|Date of Birth||January 9, 1896|
|Place of Birth||Toronto, Ontario|
|Next of Kin||Mrs Molly Day, mother, Kenora, Ontario|
|Trade / Calling||Farmer|
|Religion||Church of England|
|Service Record||Link to Service Record|
|Force||Canadian Expeditionary Force|
|Enlisted / Conscripted||Enlisted|
|Place of Enlistment||Kenora, Ontario|
|Address at Enlistment||Kenora, Ontario|
|Date of Enlistment||February 22, 1916|
|Age at Enlistment||20|
|Theatre of Service||Europe|
|Prisoner of War||No|
|Date of Death||November 30, 1964|
|Age at Death||69|
|Buried At||Lake of the Woods Cemetery, Kenora, Ontario|
Frederick Alfred ‘Ford’ Day was born on 09 January 1896 in Bracebridge, Muskoka, Ontario. His parents were Frederick Day and Amelia May ‘Molly’ Traviss. They had married on 26 December 1894 in Newmarket, Ontario and Ford was their first child. Other children born to this couple were Ella (b. 1897), Thomas (1898 – 1981), Clarence (1904 – 1999), Patricia (1908 – 1993) and Donald (1912 -1913).
The family moved to Rat Portage (later called Kenora) in the spring of 1898. Frederick Sr. worked for the Rat Portage Lumber Company in Lakeside. In 1905 the family moved to a farm outside of town in the rural area of Jaffray Mellick. Frederick Sr. continued working at the lumber company and walked into town to work until his farm got established. He raised pigs, chickens and cows. An outbreak of hog cholera ended his pig raising and Frederick Sr. went into the dairy business.
Frederick Alfred was educated in Kenora and helped his father on the farm. He enlisted with the 94th Battalion in Kenora on 22 February 1916. After training locally Frederick’s unit left for Port Arthur in May and on 28 June 1916 embarked for England aboard the S.S. Olympic. Upon his arrival in England Frederick was transferred to the 17th Reserve Battalion. He suffered a bout of German measles in August. In January of 1917 Frederick was posted to the 49th Battalion and sent to France. He was hospitalized with influenza in February 1917 and didn’t rejoin his unit until the middle of March. At the beginning of July 1917 the 49th Battalion was in Bivouacs. It relieved the 52nd Battalion in Avion village and the trenches immediately south of the village. The war diary for the 49th Battalion reports that the enemy artillery was active shelling Avion and the Amble trenches. During this shelling Frederick was wounded in his left shoulder. He was admitted to 20 General Hospital in Dannes Camiers with a compound fracture of his left clavicle. This injury required treatment until the end of October 1917 and Frederick was invalided to England. In February of 1918 he returned to France and the 49th Battalion. He served with the battalion for the rest of the year except for a two week period in May when he was hospitalized with tonsillitis. Frederick was granted a leave to the UK in January of 1919 and it was extended until he was processed for return to Canada in March 1919. His official discharge due to demobilization came on 20 March 1919.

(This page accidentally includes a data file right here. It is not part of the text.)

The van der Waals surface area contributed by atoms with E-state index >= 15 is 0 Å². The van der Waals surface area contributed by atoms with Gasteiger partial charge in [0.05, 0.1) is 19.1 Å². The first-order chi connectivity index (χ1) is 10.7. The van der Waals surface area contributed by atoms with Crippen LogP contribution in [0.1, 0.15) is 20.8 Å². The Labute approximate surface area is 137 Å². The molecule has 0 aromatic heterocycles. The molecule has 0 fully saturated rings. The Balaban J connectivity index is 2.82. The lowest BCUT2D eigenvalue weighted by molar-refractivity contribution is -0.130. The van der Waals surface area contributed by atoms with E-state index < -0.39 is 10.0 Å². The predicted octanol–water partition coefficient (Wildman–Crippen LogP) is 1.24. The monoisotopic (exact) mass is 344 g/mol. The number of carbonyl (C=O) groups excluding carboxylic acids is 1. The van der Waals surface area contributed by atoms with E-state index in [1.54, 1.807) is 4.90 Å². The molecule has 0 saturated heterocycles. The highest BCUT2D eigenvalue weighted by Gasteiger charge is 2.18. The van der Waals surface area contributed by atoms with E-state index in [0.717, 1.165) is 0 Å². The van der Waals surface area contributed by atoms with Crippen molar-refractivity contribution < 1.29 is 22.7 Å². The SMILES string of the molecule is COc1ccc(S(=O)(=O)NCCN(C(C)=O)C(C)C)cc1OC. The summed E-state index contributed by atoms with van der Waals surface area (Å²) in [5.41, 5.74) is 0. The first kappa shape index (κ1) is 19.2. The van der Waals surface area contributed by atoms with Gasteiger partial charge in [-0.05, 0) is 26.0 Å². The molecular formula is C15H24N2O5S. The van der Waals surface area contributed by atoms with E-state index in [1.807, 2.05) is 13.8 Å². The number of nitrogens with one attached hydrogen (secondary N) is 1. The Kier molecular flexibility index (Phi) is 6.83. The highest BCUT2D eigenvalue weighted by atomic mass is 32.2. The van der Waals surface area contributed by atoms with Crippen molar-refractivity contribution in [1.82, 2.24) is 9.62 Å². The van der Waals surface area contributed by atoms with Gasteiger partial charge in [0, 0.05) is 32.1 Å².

‘Ford’ returned to Kenora after the war. He married Yvonne Marie Maguerite Metail on 16 November 1923 in Winnipeg, Manitoba. They had several children, but the marriage dissolved. The 1940 voter’s list shows he was a labourer at Wendigo mine. In 1945 he was a mill hand at the paper mill in Kenora and lived in Jaffray Melick. By 1962 his occupation was carpenter and he lived at Rabbit Lake with his second wife Laura. The daughter of Adolphus and Olive (née Atkinson) Vandall, Laura was born in 1921 in Kenora. She was predeceased by her first two husbands, WW1 veterans Henry Joseph Byers (1898-1944) and Arthur Henry Waltenbery (1893-1954).
Frederick Alfred Day died at Deer Lodge Hospital in Winnipeg, Manitoba on 30 November 1964. He is buried in the military section of Lake of the Woods Cemetery, Kenora, Ontario.
Photos courtesy of Ford’s family.